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International Journal Of Horticulture, Agriculture And Food Science(IJHAF)

Genetic variability of soybean accessions for yield and yield attributing traits through using multivariate analysis

R. Darai , KH Dhakal , RP Sah

International Journal of Horticulture, Agriculture and Food science(IJHAF), Vol-4,Issue-3, May - June 2020, Pages 108-125, 10.22161/ijhaf.4.3.5

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Soybean (Glycine max L. Merril) is the second most important food legume of Nepal, grown either as sole or intercrop with maize or in paddy bund. It has immense potential to increase the area and production due to its yield stability and wider adaptation trait. Its importance increases due to the burgeoning of the poultry and cattle’s farming. Genetic variability is under threat not only in the field but also in the national commodity programs that are meant to be safe heavens. It is the basic requirement for a successful breeding programme. Collection and evaluation of accessions of any crop is a pre-requisite for any programme, which provides a greater scope for exploiting genetic variability. Considering the truths, soybean cultivars were collected from IITA, Nigeria, NAGRC gene bank and local collections studied in depth for morphological characterization using multivariate analyses. An investigation was carried out in the forms of regeneration and observation screening nurseries to assess the variability quantitative traits at Rampur environment and over the years 2012 to 2013. Screening nurseries was carried out in rod row design. Yield and yield contributing traits were analyzed to understand the extent of variability for yield and yield attributing traits. The present study revealed the presence of high levels of variations for nine different morphological traits including yield attributes and seed yield among the soybean accessions. A total of forty diverse accessions of local landraces and exotic lines were evaluated in the subtropical rainfed system of Rampur in the year 2012.Some of high yielding accessions of soybean were 272W, Cobb, G-758, and Puja. Likewise a total of hundred one accessions were evaluated for grain yield and yield parameters during 2013. The research results revealed that high yielding soybean accessions were G-18428, TGX 1990-67F, G-757, V9 (B/pur-9, TGX1990-5F. Under cluster analysis using all the seven morphological traits grouped the 40 accessions into five major groups at the genetic distance of 202.63. It was also found that, among the five clusters, cluster I was the largest and consisted of 32 accessions and the second largest group was the clusters II and IV, and each consisted of three accessions. Likely cluster analysis using all the seven morphological traits grouped the 101 accessions collected from National Agricultural Genetic Resources Centre (Gene Bank) and exotic lines from IITA, Nigeria into five major groups at the genetic distance of 267.82. Among the five clusters, cluster I was the largest and consisted of eighty four accessions and the second largest group was the clusters II consisted of fourteen accessions. The accessions from cluster I and cluster II could be used for hybridization program with the soybean accessions of clusters III, IV and V in order to develop high yielding soybean varieties for further improvement. The first seven principal components were extracted which accounted for about 100% variability among the 104 soybean accessions for all morphological characters. There was rich diversity found in seed coat color of the soybean local landraces. Flower color and pattern of flower were also found diverse among the collected accessions. This study indicated the presence of high levels of genetic variability among the soybean accessions in terms of evaluated characters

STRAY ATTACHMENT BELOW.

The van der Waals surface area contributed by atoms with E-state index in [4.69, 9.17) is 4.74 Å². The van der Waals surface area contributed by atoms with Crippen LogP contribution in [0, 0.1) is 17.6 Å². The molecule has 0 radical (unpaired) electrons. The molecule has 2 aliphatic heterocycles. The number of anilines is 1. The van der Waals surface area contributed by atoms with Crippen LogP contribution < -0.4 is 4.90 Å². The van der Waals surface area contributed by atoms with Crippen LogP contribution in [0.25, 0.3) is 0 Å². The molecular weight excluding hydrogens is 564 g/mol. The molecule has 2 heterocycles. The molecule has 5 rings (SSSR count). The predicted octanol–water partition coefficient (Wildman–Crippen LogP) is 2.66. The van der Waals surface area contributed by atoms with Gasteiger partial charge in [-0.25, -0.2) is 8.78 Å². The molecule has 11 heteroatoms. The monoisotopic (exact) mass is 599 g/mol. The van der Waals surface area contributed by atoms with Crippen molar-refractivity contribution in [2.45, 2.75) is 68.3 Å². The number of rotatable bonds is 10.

soybean, accessions, genetic variability, cluster analysis, principal component analyses (PCA).

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